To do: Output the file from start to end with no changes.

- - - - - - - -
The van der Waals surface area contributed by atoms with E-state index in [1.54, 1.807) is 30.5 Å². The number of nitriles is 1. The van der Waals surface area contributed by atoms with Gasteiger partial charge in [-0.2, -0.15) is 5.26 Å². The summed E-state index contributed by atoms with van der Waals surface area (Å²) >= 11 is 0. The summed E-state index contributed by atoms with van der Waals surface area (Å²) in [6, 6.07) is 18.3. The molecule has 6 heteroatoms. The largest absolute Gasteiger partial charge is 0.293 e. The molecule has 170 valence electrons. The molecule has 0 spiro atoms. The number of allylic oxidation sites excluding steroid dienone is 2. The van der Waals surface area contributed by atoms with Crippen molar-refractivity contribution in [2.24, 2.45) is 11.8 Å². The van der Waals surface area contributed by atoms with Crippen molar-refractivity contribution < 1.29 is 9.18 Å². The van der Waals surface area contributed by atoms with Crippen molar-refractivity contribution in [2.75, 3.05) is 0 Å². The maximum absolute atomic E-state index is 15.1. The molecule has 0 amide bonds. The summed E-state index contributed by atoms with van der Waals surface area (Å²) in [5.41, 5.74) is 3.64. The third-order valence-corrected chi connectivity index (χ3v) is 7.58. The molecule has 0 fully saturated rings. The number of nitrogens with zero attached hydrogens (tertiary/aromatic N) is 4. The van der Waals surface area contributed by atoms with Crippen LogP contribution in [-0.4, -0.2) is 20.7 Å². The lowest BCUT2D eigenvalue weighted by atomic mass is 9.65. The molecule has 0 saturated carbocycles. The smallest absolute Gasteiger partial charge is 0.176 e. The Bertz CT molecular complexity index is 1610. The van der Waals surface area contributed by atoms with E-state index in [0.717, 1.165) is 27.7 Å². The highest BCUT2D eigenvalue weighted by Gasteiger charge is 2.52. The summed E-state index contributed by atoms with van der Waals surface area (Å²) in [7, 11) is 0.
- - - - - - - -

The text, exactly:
The van der Waals surface area contributed by atoms with E-state index in [1.54, 1.807) is 30.5 Å². The number of nitriles is 1. The van der Waals surface area contributed by atoms with Gasteiger partial charge in [-0.2, -0.15) is 5.26 Å². The summed E-state index contributed by atoms with van der Waals surface area (Å²) >= 11 is 0. The summed E-state index contributed by atoms with van der Waals surface area (Å²) in [6, 6.07) is 18.3. The molecule has 6 heteroatoms. The largest absolute Gasteiger partial charge is 0.293 e. The molecule has 170 valence electrons. The molecule has 0 spiro atoms. The number of allylic oxidation sites excluding steroid dienone is 2. The van der Waals surface area contributed by atoms with Crippen molar-refractivity contribution in [2.24, 2.45) is 11.8 Å². The van der Waals surface area contributed by atoms with Crippen molar-refractivity contribution < 1.29 is 9.18 Å². The van der Waals surface area contributed by atoms with Crippen molar-refractivity contribution in [2.75, 3.05) is 0 Å². The maximum absolute atomic E-state index is 15.1. The molecule has 0 amide bonds. The summed E-state index contributed by atoms with van der Waals surface area (Å²) in [5.41, 5.74) is 3.64. The third-order valence-corrected chi connectivity index (χ3v) is 7.58. The molecule has 0 fully saturated rings. The number of nitrogens with zero attached hydrogens (tertiary/aromatic N) is 4. The van der Waals surface area contributed by atoms with Crippen LogP contribution in [-0.4, -0.2) is 20.7 Å². The lowest BCUT2D eigenvalue weighted by atomic mass is 9.65. The molecule has 0 saturated carbocycles. The smallest absolute Gasteiger partial charge is 0.176 e. The Bertz CT molecular complexity index is 1610. The van der Waals surface area contributed by atoms with E-state index in [0.717, 1.165) is 27.7 Å². The highest BCUT2D eigenvalue weighted by Gasteiger charge is 2.52. The summed E-state index contributed by atoms with van der Waals surface area (Å²) in [7, 11) is 0.